- Life is full of complicated and difficult moments, but we can become better at dealing with them. This practical wisdom is a cornerstone of Aristotle’s ethics.
- When we practice this skill, we become more adept at seeing situations and people differently — not unlike an artist viewing a painting.
- The elderly and experienced of this world have such wisdom in spades. But those of us in the West rarely tap into this precious resource.
Who do you turn to for advice? When things are hard, and you don’t know what to do, who are those people you ask for help? It might be your mom or that one person at work who knows all the answers. Perhaps it’s an internet stranger on some comment board or a professional you pay. But the question is: why do you choose them?
These experts and advice givers are an essential part of our human experience. From consulting the wise old lady in the primeval village to texting your doctor-friend, humans have always needed people to rely on for advice. As social beings, we want to help each other. But what role do experts play in our moral development? This is a key part of Aristotle’s moral theory.
Phronimos: a sage of ancient Greece
According to Aristotle, a full and flourishing life (or what the Greeks like to label “eudaimonia”) is characterised by virtue guided by something called phronesis or “practical wisdom”. Phronesis is the ability to find the middle ground in any given situation — to know what is courageous, or kind, or fair, when it’s not immediately obvious. But, like any skill, this does not come naturally. It requires experience and conscious effort.
The person who has mastered phronesis is known as the “phronimos.” These are the sages who have experienced enough of the world to know how to act and give great advice as a result. As the cliché goes, they have “been there, done that.” Just as we seek a doctor about disease or an engineer about building a house, we turn to the phronimos to learn from their wisdom.
This wisdom manifests as a kind of perception. In the same way that an artist might see a painting differently than the untrained eye or how a wine connoisseur will taste flavors the average person will miss, the phronimos sees people differently. This ability is called “nous.”
For instance, a naïve but well-intentioned boy might think honesty is always best. Honesty is, after all, a virtue Aristotle would be proud of. So, this boy tells his friend that he finds her ridiculously ugly. The phronimos, though, has the nous to see that his friend is desperately shy and incredibly self-conscious and instead decides to hold his tongue — or perhaps even lie.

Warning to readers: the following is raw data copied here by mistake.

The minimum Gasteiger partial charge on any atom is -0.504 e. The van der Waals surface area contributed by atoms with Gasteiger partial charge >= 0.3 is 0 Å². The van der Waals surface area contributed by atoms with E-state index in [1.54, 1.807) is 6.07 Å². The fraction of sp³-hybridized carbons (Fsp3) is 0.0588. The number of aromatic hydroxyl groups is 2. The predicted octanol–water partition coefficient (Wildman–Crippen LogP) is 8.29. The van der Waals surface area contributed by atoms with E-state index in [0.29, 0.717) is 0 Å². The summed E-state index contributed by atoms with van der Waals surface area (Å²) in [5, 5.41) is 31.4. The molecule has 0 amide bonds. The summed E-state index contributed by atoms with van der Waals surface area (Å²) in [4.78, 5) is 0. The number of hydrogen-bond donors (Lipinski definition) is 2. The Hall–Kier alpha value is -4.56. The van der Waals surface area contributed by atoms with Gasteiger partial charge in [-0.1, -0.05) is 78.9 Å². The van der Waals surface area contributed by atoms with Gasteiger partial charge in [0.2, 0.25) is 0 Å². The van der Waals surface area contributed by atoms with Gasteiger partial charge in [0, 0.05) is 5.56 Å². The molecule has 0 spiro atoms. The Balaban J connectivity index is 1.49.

Or, a new teacher might decide to punish a student for not doing their homework without noticing how fragile that student is. The phronimos teacher is one who sees the situation properly — perhaps the child has a difficult home life — and offers a kind word or some other assistance.
Phronesis comes with the hard graft of experience and conscious self-improvement. It’s seeing enough of the world to know what to do — or not to do. It’s to identify someone correctly as embarrassed, scared, or angry when others might miss it.
It’s hard to describe, but we all know the phronimos person in our life. Aristotle’s advice is to call on them as much as we can.
Text your grandparents every day
In many ways, life is just like an apprenticeship. When we’re born, we have only a few basic, natural instincts to get us through the day alive. The rest we need to be shown or taught. That is why it is so important to make sure that we have the right mentors in our life.
A lot of people are lucky to have great parents who teach them most of what they need to live in modern society, but sometimes even this isn’t enough. Parents, especially during a child’s formative years, are often only middle-aged and have much to learn themselves.
While being elderly is not a requirement for Aristotle’s phronimos, it is often the case that with age comes wisdom. Yet, as society becomes more and more isolated (even before COVID-19), and with household sizes shrinking, we rarely think to use the phronimos people in our lives.
In the English-speaking West, especially, old people are shuffled off to retirement villages or care homes, only to be brought out for Thanksgiving or little Ava’s birthday party. If Aristotle had his way, you would text them every single day. After all, they have experienced it all before — and made it out alive!
Perhaps Aristotle’s philosophy also reveals a deeper truth: how incredibly valuable the elderly of our society are. Besides the intrinsic cruelty of a society that isolates and forgets its old people, Aristotle asks us to ponder what we’re really missing in the process. These people — these phronimos — have so much to offer. They’ve made the mistakes, so we don’t have to. We really ought to call on their wisdom much more.
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